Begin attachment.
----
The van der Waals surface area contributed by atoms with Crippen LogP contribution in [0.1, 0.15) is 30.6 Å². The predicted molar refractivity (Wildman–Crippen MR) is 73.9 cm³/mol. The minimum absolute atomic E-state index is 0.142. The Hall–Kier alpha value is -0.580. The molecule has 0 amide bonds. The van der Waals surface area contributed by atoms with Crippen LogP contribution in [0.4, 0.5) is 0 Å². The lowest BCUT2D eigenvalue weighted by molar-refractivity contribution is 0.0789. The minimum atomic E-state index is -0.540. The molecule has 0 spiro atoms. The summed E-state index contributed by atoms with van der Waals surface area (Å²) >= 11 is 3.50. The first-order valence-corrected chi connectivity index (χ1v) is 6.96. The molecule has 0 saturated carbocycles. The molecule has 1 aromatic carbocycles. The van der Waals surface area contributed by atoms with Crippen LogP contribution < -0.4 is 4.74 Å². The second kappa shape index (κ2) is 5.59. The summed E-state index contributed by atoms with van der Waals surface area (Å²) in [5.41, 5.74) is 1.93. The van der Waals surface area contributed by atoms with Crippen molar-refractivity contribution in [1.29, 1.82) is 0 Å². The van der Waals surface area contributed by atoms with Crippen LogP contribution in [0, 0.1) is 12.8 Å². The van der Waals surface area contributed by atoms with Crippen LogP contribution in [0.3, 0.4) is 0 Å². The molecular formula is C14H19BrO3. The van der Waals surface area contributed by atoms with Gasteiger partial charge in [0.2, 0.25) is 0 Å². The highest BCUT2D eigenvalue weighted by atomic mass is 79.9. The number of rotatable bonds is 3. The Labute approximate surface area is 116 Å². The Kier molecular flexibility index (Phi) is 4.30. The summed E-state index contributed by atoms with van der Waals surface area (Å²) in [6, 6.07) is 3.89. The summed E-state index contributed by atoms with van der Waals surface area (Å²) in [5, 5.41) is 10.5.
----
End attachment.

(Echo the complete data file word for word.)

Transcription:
The van der Waals surface area contributed by atoms with Crippen LogP contribution in [0.1, 0.15) is 30.6 Å². The predicted molar refractivity (Wildman–Crippen MR) is 73.9 cm³/mol. The minimum absolute atomic E-state index is 0.142. The Hall–Kier alpha value is -0.580. The molecule has 0 amide bonds. The van der Waals surface area contributed by atoms with Crippen LogP contribution in [0.4, 0.5) is 0 Å². The lowest BCUT2D eigenvalue weighted by molar-refractivity contribution is 0.0789. The minimum atomic E-state index is -0.540. The molecule has 0 spiro atoms. The summed E-state index contributed by atoms with van der Waals surface area (Å²) >= 11 is 3.50. The first-order valence-corrected chi connectivity index (χ1v) is 6.96. The molecule has 0 saturated carbocycles. The molecule has 1 aromatic carbocycles. The van der Waals surface area contributed by atoms with Crippen LogP contribution < -0.4 is 4.74 Å². The second kappa shape index (κ2) is 5.59. The summed E-state index contributed by atoms with van der Waals surface area (Å²) in [5.41, 5.74) is 1.93. The van der Waals surface area contributed by atoms with Crippen molar-refractivity contribution in [1.29, 1.82) is 0 Å². The van der Waals surface area contributed by atoms with Crippen LogP contribution in [0, 0.1) is 12.8 Å². The van der Waals surface area contributed by atoms with Crippen LogP contribution in [0.3, 0.4) is 0 Å². The molecular formula is C14H19BrO3. The van der Waals surface area contributed by atoms with Gasteiger partial charge in [0.2, 0.25) is 0 Å². The highest BCUT2D eigenvalue weighted by atomic mass is 79.9. The number of rotatable bonds is 3. The Labute approximate surface area is 116 Å². The Kier molecular flexibility index (Phi) is 4.30. The summed E-state index contributed by atoms with van der Waals surface area (Å²) in [6, 6.07) is 3.89. The summed E-state index contributed by atoms with van der Waals surface area (Å²) in [5, 5.41) is 10.5.